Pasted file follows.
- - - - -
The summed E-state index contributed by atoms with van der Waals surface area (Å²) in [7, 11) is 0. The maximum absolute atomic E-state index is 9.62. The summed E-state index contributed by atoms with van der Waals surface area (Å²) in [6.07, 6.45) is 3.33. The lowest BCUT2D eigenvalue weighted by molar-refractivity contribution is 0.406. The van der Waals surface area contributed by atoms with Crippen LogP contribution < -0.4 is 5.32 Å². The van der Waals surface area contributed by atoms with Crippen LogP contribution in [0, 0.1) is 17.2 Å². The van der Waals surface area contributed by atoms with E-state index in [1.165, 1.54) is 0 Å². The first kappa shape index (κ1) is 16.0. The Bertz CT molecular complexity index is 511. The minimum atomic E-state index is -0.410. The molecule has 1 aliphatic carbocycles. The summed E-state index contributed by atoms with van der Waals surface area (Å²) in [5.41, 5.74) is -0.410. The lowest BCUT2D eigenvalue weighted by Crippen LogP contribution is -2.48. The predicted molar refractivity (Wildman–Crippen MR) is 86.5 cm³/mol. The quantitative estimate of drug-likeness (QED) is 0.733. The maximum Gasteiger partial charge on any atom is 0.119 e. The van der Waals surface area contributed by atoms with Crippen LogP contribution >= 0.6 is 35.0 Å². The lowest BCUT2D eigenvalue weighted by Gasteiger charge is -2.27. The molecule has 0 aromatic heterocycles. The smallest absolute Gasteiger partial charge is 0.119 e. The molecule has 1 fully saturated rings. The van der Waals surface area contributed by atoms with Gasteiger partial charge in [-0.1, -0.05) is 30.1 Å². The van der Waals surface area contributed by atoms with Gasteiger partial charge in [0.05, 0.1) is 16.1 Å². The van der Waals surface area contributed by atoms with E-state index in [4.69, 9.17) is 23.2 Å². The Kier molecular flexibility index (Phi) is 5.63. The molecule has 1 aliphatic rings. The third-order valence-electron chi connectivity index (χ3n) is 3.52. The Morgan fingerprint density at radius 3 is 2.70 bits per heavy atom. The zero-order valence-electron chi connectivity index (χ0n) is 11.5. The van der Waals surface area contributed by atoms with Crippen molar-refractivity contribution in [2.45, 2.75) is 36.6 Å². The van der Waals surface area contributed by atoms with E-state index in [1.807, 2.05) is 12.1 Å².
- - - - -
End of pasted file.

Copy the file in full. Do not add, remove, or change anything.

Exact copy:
The summed E-state index contributed by atoms with van der Waals surface area (Å²) in [7, 11) is 0. The maximum absolute atomic E-state index is 9.62. The summed E-state index contributed by atoms with van der Waals surface area (Å²) in [6.07, 6.45) is 3.33. The lowest BCUT2D eigenvalue weighted by molar-refractivity contribution is 0.406. The van der Waals surface area contributed by atoms with Crippen LogP contribution < -0.4 is 5.32 Å². The van der Waals surface area contributed by atoms with Crippen LogP contribution in [0, 0.1) is 17.2 Å². The van der Waals surface area contributed by atoms with E-state index in [1.165, 1.54) is 0 Å². The first kappa shape index (κ1) is 16.0. The Bertz CT molecular complexity index is 511. The minimum atomic E-state index is -0.410. The molecule has 1 aliphatic carbocycles. The summed E-state index contributed by atoms with van der Waals surface area (Å²) in [5.41, 5.74) is -0.410. The lowest BCUT2D eigenvalue weighted by Crippen LogP contribution is -2.48. The predicted molar refractivity (Wildman–Crippen MR) is 86.5 cm³/mol. The quantitative estimate of drug-likeness (QED) is 0.733. The maximum Gasteiger partial charge on any atom is 0.119 e. The van der Waals surface area contributed by atoms with Crippen LogP contribution >= 0.6 is 35.0 Å². The lowest BCUT2D eigenvalue weighted by Gasteiger charge is -2.27. The molecule has 0 aromatic heterocycles. The smallest absolute Gasteiger partial charge is 0.119 e. The molecule has 1 fully saturated rings. The van der Waals surface area contributed by atoms with Gasteiger partial charge in [-0.1, -0.05) is 30.1 Å². The van der Waals surface area contributed by atoms with Gasteiger partial charge in [0.05, 0.1) is 16.1 Å². The van der Waals surface area contributed by atoms with E-state index in [4.69, 9.17) is 23.2 Å². The Kier molecular flexibility index (Phi) is 5.63. The molecule has 1 aliphatic rings. The third-order valence-electron chi connectivity index (χ3n) is 3.52. The Morgan fingerprint density at radius 3 is 2.70 bits per heavy atom. The zero-order valence-electron chi connectivity index (χ0n) is 11.5. The van der Waals surface area contributed by atoms with Crippen molar-refractivity contribution in [2.45, 2.75) is 36.6 Å². The van der Waals surface area contributed by atoms with E-state index in [1.807, 2.05) is 12.1 Å².